We all need differentiators to help set us apart from the growing army of voiceoverists* so that we end up with our fair share of the sacks of money* waiting to be spent on voiceovers.

(*Inside joke from the VO-BB.com)

One of the things I “sell” is my quality assurance. I spend time making sure that the files I send are as close to perfection as possible. This is fairly easy to do if you have a standard :30 or :60 spot. Couple of minutes to record a couple of takes. A quick couple of minutes to listen and clean up any little blups and boom, the file is out and you are 100% sure that it is ready for your client to drop into their production timeline. Make mistakes with this simple kind of work and you won’t stay in business long.

But much of my work includes vast numbers of files. And if I didn’t have some sort of work flow established and some specialized software, I would not be able to have the confidence that my files are nearly perfect when they leave my studio.

The first hurdle is making sure that you get good clean takes to start with. This takes a keen ear for your own delivery, mouth noises and vowel flutter or other stray noises that creep into the studio. I don’t use headphones anymore when I am self-directing – only when on phone patch or using ISDN – and even then, I try to listen with one ear open. But I can hear that pesky little smacking noise that my mouth makes sometimes when I say a word with an “l” in it.

The second challenge is naming vast numbers of files – sometimes with obscure file names that do not in any way relate to the content of the file in a way that would help you keep track of them. Other times they are at least sequentially numbered – except that the leading zero is left out of a sequence, so the files don’t end up exactly in sequential order according to the brain of the computer doing the sorting. Another time sucker and error prone task is keying in the names of these files one by one.

I am using a new piece of software that helps in these first two steps. Word2WAV lets you record over and over again until you are happy with a take AND saves each previous take as a backup file in another folder. It also automatically names the files with your unique file names or lets you create an accurate sequential numbering system.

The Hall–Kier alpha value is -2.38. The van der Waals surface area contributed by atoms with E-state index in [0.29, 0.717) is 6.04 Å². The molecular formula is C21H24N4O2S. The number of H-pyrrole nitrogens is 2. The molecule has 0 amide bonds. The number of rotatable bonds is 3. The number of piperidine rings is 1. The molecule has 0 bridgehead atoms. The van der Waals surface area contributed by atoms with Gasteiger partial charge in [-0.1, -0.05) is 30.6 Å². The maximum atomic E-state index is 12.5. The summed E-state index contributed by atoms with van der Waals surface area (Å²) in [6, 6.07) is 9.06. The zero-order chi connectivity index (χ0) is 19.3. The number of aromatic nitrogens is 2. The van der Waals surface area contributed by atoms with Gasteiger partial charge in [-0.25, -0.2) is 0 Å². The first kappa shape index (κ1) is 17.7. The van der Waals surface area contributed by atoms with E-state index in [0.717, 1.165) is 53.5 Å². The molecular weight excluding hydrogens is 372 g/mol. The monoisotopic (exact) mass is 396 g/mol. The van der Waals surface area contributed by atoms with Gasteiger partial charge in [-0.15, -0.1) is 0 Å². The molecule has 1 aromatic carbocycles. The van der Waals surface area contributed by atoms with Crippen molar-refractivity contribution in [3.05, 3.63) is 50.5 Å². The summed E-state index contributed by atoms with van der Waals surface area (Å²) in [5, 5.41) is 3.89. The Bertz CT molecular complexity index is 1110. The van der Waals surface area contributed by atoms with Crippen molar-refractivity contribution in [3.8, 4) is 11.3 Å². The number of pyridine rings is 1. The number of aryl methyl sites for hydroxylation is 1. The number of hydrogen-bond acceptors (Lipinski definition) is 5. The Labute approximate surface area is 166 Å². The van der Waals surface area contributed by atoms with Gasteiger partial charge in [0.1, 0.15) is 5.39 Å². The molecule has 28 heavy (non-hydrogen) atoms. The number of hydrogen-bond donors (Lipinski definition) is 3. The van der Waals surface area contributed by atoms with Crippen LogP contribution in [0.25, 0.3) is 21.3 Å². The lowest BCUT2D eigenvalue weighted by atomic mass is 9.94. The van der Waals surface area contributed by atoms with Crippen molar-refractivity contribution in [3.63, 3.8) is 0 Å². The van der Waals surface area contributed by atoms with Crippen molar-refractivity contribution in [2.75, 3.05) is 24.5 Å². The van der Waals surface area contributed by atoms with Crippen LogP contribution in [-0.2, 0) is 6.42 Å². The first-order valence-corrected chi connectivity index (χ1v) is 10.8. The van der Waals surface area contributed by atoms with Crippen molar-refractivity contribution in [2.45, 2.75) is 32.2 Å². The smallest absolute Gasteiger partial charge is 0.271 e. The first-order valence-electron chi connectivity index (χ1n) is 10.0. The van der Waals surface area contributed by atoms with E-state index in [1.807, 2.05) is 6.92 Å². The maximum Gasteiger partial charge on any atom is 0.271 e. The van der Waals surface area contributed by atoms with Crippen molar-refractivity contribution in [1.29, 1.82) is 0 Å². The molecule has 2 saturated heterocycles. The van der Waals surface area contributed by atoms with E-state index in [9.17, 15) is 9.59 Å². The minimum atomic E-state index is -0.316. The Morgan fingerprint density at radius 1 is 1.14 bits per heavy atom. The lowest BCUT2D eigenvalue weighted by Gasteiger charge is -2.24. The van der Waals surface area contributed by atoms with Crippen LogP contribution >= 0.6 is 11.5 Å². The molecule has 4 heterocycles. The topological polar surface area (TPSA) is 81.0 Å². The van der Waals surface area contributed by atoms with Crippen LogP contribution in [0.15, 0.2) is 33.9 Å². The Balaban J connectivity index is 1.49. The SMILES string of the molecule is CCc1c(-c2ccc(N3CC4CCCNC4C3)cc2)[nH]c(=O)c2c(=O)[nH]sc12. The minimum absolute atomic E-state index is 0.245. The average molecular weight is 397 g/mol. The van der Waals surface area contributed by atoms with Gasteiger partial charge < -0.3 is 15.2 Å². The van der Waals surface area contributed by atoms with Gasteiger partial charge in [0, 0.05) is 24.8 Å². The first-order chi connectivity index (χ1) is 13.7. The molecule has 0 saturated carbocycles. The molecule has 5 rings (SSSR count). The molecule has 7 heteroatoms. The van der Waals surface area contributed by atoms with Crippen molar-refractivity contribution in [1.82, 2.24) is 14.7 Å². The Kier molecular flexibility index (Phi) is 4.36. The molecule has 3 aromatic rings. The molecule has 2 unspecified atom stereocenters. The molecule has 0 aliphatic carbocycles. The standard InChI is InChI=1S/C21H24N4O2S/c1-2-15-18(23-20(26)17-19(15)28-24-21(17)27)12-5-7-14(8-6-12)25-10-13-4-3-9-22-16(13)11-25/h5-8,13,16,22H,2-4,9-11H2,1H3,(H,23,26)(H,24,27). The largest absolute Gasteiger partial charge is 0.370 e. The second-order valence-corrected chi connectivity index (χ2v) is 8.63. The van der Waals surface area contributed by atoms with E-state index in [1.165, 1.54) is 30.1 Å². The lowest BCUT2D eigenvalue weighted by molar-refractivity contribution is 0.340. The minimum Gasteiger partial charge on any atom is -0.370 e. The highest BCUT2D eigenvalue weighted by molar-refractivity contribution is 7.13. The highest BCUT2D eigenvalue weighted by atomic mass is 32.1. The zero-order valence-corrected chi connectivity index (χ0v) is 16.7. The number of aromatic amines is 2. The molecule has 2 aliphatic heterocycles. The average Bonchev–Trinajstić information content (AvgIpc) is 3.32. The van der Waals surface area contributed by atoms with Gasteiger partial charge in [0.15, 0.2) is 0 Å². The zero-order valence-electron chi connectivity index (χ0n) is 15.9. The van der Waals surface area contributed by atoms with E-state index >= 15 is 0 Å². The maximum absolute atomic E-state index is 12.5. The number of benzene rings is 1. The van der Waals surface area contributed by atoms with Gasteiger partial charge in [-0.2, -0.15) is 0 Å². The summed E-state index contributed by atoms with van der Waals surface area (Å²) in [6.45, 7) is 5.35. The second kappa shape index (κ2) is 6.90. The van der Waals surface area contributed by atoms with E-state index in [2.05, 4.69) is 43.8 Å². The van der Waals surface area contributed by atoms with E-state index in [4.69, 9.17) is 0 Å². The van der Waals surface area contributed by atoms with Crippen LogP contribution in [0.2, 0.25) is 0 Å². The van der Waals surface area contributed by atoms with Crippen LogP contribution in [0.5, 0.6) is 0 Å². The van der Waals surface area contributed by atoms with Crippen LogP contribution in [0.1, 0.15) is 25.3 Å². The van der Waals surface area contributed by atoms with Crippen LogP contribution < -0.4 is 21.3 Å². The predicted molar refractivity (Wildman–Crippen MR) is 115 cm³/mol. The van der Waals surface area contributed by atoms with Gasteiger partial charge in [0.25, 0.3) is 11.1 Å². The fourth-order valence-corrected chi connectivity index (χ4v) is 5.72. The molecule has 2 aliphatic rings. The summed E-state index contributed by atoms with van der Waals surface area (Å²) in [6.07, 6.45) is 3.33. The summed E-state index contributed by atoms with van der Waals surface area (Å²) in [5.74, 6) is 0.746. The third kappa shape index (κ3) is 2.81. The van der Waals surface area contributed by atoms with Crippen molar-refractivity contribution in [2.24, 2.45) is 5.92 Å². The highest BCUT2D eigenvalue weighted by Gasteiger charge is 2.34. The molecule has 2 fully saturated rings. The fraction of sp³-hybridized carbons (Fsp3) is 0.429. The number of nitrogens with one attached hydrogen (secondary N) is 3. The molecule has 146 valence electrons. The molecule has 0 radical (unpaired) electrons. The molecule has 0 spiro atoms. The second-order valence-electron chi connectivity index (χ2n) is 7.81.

While the newest version of W2W includes some editing and punch in capabilities – I find that I switch back to my Adobe Audition for any serious editing that may need to be done. When doing single word files, or short telephony prompts there is not a lot of editing. It is the batch processing that is the next hurdle in the Quality Assurance Process.

Each of my clients has different normalization levels, data and bit rates and file formats, so it is important to keep track of that information so you don’t end up sending out a format or level that is wrong. This not only cuts into your profit, but it puts a crimp in the client’s schedule when you have to redo the work.

I use the batch processing features of Adobe Audition – plus VoxStudio. Both convert sample and bit rates nicely. Audition does a much better job at normalizing a bunch of files. And VoxStudio is great for adding a specified amount of silence to the beginning and end of a file.

Then, after you know the files are clean, in the right format, at the right amplitude and named correctly, you still have to deliver them. Most telephony files are so small in size that it isn’t an issue to send them by email – except that there are so darn many of them. Simple – create a ZIP file and send that. One of my clients wants the files encrypted, so I have a process in place for that as well.

If you are sending wavs or aiffs chances are you will either need to send the files a few at a time through email or use some kind of ftp service. You want to reduce the number of emails going back and forth saying that the client hasn’t received File 23 -34 yet.

And you have to keep backups of what you do. This means some sort of file management system that allows you to quickly find the files you need – if you need to make changes. Clients like it when you are able to make a quick fix easily because you still have the original files close at hand.

Quality Assurance is part of my business plan. And it is something my clients can count on.